Eternal Love
Maggie Shayne
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East meets West across time and tradition as three young American women and their Indian immigrant mothers take first steps toward true sisterhood, shattering secrets and sharing joy and tears in Maggie Shayne's
Eternal Love (Berkley Sensation)
.




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Eternal Love (Berkley Sensation)
Maggie Shayne
Berkley Sensation
Paperback
576 pages
November 2007
rated 4 of 5 possible stars

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This book contains the two novels Eternity and Infinity, first published individually in the late 1990s, which feature two sisters who are part of a small group of immortal witches. They gained their immortality by giving up their lives for a witch in a previous life.

The first story, "Eternity", focuses on Raven St. James, a young woman who is learning her craft as a witch from her mother. However, when she and her mother are denounced by a priest to the local magistrate they are ordered to be hanged. A trainee priest, Duncan Wallace, tries to save Raven's life but is unsuccessful, and she is hanged along with her mother. The shocking events of their trial cause a breach between Duncan and Nathanial, his training priest, and he decides to set out to the New World to see if people are more accepting of others in that country. On the journey across, he becomes ill and is tended by a woman he is sure is Raven, although she doesn't admit to being the young woman he saw die, and he loses touch with her as soon as they arrive in Boston.

The story continues with Raven making her life in Sanctuary, living with her aunt, and trying to avoid the notice of the religious authorities. When Duncan arrives at Sanctuary to be their priest, she realizes her past is catching up with her and that Duncan, who cannot be told what she is, may be in danger. The story skips forward three hundred years when Raven has another chance to have a relationship with Duncan, who has been reborn in this time, and she hopes this time to trust him fully. However, their foe from three centuries ago also has had his eye on Duncan for a long time, and Duncan isn't going to want to believe the wild tales of immortality and evil and good witches. It's possible Raven may have to give her life to save Duncan's this time.

The story is well-written with some interesting detail of the witch trials in England and America in the 1700s. An awkwardness is the way that parts written from Raven's point of view are written in the first person, but the other sections in the third person, which makes the story feel disjointed and odd. It's written with quite a New-Agey feel, and Christianity doesn't come across too well; those for whom this might be uncomfortable reading might do better missing it. However, the overall plot is interesting and the supporting character, Arianna, who is the heroine of the next story, is a strong, feisty woman whose own life tragedy runs through the events of this story.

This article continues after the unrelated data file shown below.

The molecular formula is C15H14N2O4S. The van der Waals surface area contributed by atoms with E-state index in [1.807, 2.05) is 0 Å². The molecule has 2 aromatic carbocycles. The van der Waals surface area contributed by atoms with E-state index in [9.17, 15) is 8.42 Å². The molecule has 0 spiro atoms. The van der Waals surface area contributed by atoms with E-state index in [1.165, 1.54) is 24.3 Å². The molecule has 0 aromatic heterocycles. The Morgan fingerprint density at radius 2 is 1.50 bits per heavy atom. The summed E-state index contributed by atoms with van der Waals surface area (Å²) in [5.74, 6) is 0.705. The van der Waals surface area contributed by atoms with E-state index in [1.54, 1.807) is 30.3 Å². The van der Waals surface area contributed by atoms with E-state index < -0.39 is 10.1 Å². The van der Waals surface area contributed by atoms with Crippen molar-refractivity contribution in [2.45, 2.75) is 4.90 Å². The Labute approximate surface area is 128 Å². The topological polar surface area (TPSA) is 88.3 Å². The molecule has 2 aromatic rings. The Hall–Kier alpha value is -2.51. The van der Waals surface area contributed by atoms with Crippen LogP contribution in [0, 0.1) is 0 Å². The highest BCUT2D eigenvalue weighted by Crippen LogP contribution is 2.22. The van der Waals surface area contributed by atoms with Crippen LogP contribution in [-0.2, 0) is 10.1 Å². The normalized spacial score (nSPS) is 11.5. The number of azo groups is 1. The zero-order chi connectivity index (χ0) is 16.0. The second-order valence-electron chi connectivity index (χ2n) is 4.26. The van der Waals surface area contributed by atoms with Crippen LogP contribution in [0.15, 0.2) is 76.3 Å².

The second story in this book is "Infinity", and it follows Arianna, who featured in "Eternity", although the first-person narrative is from the point of view of Nicodimus Lachlan, an Immortal High Witch whose wife and children died back in the 700s and from whose loss he has never recovered. When Nicodimus returns to the village of Stonehaven in Scotland, he realizes that the young girl of fourteen he saw last time, Arianna, has grown to be a very independent woman on the cusp of her eighteenth birthday. She is also in a great deal of trouble with the other villagers suspicious of her. She spends time with the three women known as The Crones, who are thought to be witches, and some of Arianna's own behavior is unusual. She is supposed to be betrothed to a local boy but refuses to submit, and her family life is difficult since the death of her sister, Raven, some years before.

Nicodimus finds himself intervening a little, trying to warn Arianna to be careful but realizing that her personality is that of a free spirit. When frightening events take place in the village, they end up betrothed for her safety, and in due course married. But Nicodimus doesn't want to feel love again, and Arianna doesn't yet know of her future as an Immortal High Witch. Before long, the problems that have dogged Nicodimus throughout his life come to find him at Stonehaven, and Arianna is dragged into them, along with other villagers and another Immortal High Witch, Nidaba, who has been a friend to Nicodimus his whole life.

This story, like "Eternity", is in two parts, separated by hundreds of years. There is a short chapter which overlaps events in "Eternity" where Arianna and Raven free the hearts of trapped High Witches and Arianna believes one is that of Nicodimus, who was imprisoned by Nathanial Dearborne hundreds of years before. When Arianna is able to reunite Nicodimus's heart with his body, he remembers her as his enemy, not his wife. This part of the story feels rushed, and the "happy ever after" ending comes too quickly, along with a revelation about Nidaba which I hadn't expected.

"Infinity" is a reasonable read, and Arianna is certainly an interesting character, although one who tends to rush headlong into things and not consider others' opinions, finding it acceptable to lie to get her own way; she isn't always appealing. Their love story feels tender, although I wasn't entirely sure what Nicodimus saw in her. Again, there is a high emphasis on New-Agey mysticism and a negative view of Christianity in this story, but it's an interesting read, not least in that it reminds us of the witch-hunting trials and many of the awful things that were done at that time to those who were different.



Originally published on Curled Up With A Good Book at www.curledup.com. Helen Hancox, 2007

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